The principles tweak and supplement familiar elements of free speech. Each gets a one-word shorthand: Lifeblood, Violence, Knowledge, Journalism, Diversity, Religion, Privacy, Secrecy, Icebergs, and Courage. Lifeblood expands to the overarching principle, “Human beings must be free and able to express themselves and to seek, receive and impart information and ideas…” Violence becomes “We neither make threats of violence nor accept violent intimidation…” Knowledge becomes “We allow no taboos…” In turn, “We require uncensored, diverse, trustworthy media…,” “We express ourselves openly and with robust civility about all kinds of human difference…,” “We respect the believer but not necessarily the content of the belief…,” “We must be able to protect our privacy and to counter slurs on our reputations but not prevent scrutiny that is in the public interest…”

The last three principles are more novel. Secrecy, Garton Ash argues, is not always an enemy but it does need to be tested. It “is a condition for the survival of free speech that any limits to free speech… must be open to public challenge.” This is especially significant because international agreements typically allow governments to maintain laws and other measures to protect, for example, “national security,” as well as “public order” and “public morals.” Even “free trade” agreements that otherwise preach openness and liberal exchange of goods and services do this.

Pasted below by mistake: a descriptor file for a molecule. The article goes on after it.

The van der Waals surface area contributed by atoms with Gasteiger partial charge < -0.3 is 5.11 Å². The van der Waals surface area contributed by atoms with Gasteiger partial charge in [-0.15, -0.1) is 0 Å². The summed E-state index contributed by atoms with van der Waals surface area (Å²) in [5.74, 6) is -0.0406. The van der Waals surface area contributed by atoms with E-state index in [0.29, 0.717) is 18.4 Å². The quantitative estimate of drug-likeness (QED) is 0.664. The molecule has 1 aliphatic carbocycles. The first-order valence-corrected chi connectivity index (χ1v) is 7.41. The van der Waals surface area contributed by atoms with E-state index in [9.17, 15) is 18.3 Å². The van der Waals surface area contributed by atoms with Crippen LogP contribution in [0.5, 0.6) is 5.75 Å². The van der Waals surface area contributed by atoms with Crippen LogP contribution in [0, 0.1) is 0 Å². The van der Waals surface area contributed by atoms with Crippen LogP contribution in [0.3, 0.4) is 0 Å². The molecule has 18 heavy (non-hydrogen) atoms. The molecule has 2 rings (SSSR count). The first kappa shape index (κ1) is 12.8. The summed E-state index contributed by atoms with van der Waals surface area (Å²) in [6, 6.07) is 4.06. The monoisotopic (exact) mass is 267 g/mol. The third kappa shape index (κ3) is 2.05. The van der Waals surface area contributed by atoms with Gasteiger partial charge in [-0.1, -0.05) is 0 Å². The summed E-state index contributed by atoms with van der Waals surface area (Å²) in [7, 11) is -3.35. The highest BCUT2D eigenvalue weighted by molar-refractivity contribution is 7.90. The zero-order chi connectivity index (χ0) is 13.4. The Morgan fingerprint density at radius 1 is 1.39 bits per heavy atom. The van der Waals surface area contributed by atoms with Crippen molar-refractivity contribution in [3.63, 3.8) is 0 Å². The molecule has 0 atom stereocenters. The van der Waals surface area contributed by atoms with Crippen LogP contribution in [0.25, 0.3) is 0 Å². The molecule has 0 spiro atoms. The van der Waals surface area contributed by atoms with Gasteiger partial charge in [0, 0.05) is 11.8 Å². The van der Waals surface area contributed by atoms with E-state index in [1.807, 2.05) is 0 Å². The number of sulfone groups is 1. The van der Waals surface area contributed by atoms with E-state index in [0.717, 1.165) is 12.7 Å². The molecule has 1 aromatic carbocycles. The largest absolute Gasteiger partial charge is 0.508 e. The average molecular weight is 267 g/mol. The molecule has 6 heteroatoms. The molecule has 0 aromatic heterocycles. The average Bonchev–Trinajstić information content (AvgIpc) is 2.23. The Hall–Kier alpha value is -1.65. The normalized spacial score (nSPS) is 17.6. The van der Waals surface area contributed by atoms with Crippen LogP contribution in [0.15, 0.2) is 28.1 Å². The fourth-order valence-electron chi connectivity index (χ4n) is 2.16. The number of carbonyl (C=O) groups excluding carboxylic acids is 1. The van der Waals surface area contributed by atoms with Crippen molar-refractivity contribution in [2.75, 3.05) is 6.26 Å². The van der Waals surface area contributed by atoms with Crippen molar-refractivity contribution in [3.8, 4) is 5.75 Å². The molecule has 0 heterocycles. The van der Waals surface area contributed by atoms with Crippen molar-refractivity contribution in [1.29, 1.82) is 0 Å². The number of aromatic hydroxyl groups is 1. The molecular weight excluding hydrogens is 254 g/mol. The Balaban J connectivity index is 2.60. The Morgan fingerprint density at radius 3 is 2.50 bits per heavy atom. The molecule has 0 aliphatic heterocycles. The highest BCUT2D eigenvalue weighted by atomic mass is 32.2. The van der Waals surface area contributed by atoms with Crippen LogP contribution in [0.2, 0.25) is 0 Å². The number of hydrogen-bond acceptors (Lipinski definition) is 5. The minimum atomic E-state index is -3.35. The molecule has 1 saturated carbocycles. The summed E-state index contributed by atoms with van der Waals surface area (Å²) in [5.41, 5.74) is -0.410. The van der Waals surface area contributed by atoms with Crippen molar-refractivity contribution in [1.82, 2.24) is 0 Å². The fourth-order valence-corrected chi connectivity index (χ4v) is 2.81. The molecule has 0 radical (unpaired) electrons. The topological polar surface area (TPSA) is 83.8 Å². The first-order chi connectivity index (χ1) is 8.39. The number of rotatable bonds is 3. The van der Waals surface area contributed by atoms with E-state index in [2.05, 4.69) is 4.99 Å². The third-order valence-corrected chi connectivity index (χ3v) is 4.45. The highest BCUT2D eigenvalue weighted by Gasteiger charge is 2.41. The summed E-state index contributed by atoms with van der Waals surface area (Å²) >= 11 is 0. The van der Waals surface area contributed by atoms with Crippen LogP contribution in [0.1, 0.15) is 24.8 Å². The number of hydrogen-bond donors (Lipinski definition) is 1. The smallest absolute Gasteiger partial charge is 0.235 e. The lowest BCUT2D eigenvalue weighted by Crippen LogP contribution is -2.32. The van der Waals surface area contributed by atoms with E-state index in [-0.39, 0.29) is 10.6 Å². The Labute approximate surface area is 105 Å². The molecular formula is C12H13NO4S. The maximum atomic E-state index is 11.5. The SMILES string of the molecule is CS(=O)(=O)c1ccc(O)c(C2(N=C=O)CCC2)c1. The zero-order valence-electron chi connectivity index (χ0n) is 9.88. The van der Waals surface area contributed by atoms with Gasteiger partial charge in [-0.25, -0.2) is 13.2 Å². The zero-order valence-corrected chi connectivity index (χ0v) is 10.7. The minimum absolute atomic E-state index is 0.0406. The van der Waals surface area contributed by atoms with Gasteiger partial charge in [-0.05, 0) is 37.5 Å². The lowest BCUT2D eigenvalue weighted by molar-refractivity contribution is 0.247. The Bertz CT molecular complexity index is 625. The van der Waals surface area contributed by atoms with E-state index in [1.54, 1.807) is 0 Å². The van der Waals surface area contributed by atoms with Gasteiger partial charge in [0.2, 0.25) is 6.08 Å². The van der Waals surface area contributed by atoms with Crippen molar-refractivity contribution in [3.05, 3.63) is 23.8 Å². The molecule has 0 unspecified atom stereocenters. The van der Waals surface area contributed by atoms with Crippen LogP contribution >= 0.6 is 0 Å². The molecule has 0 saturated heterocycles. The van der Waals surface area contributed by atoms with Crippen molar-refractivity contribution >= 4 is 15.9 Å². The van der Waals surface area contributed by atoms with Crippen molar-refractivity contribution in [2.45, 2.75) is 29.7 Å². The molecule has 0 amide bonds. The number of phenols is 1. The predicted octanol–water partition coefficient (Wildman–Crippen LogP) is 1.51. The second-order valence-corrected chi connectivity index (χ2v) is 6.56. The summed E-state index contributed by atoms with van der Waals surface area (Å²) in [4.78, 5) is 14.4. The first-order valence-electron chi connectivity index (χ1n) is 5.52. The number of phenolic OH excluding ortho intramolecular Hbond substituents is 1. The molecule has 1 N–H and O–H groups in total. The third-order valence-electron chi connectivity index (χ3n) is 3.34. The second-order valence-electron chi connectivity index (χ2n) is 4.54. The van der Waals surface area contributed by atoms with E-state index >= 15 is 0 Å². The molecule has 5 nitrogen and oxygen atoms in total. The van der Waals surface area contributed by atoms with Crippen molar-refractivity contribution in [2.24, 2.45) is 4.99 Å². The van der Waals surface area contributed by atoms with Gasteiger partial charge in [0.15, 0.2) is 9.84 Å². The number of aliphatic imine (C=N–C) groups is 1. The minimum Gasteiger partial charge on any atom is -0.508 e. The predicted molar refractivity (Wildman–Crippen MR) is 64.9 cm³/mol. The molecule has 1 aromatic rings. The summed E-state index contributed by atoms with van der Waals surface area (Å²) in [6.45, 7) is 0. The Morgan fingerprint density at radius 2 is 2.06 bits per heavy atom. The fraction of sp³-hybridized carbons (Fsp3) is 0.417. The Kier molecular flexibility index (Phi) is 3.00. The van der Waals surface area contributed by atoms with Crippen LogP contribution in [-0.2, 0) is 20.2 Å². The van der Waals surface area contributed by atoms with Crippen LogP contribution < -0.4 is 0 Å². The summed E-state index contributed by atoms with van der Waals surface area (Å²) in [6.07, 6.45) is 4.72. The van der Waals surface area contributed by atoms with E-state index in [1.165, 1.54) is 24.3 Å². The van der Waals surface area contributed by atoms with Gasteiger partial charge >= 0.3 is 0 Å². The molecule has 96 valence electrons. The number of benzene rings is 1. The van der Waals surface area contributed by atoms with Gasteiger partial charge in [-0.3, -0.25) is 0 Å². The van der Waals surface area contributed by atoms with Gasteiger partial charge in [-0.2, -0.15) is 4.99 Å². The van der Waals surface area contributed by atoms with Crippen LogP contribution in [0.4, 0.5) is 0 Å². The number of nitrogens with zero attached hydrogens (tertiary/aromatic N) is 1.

The controversial Trans-Pacific Partnership Agreement allows parties to apply measures they consider “necessary for… the protection of [their] own essential security interests.” The World Trade Organization’s services agreement does not prevent “the adoption or enforcement… of measures necessary to protect public morals or to maintain public order,” although the public order exception can only be invoked “where a genuine and sufficiently serious threat is posed to one of the fundamental interests of society.”

By Icebergs, Garton Ash means the hardware and software that sit below the waterline of the internet and other contemporary communications tools, the vast and often invisible complex where crucial terms of control, access and preference are set. This is what needs to be defended against “illegitimate encroachments by both public and private powers.”

Courage may be implicit in the acceptance of obligations under existing free speech templates, especially by professional information-gatherers like journalists, but Garton Ash is unusual in elevating it to a principle of its own. “We decide for ourselves and face the consequences,” his tenth principle states. “[T]he truly sovereign state will build its own sovereignty on that of each and every citizen,” he explains, acknowledging that there are countries where people who stand up for free speech “against the armed and booted orthodoxy of their time” will have to “make harder decisions, and face graver consequences, than most of us in the West ever will.”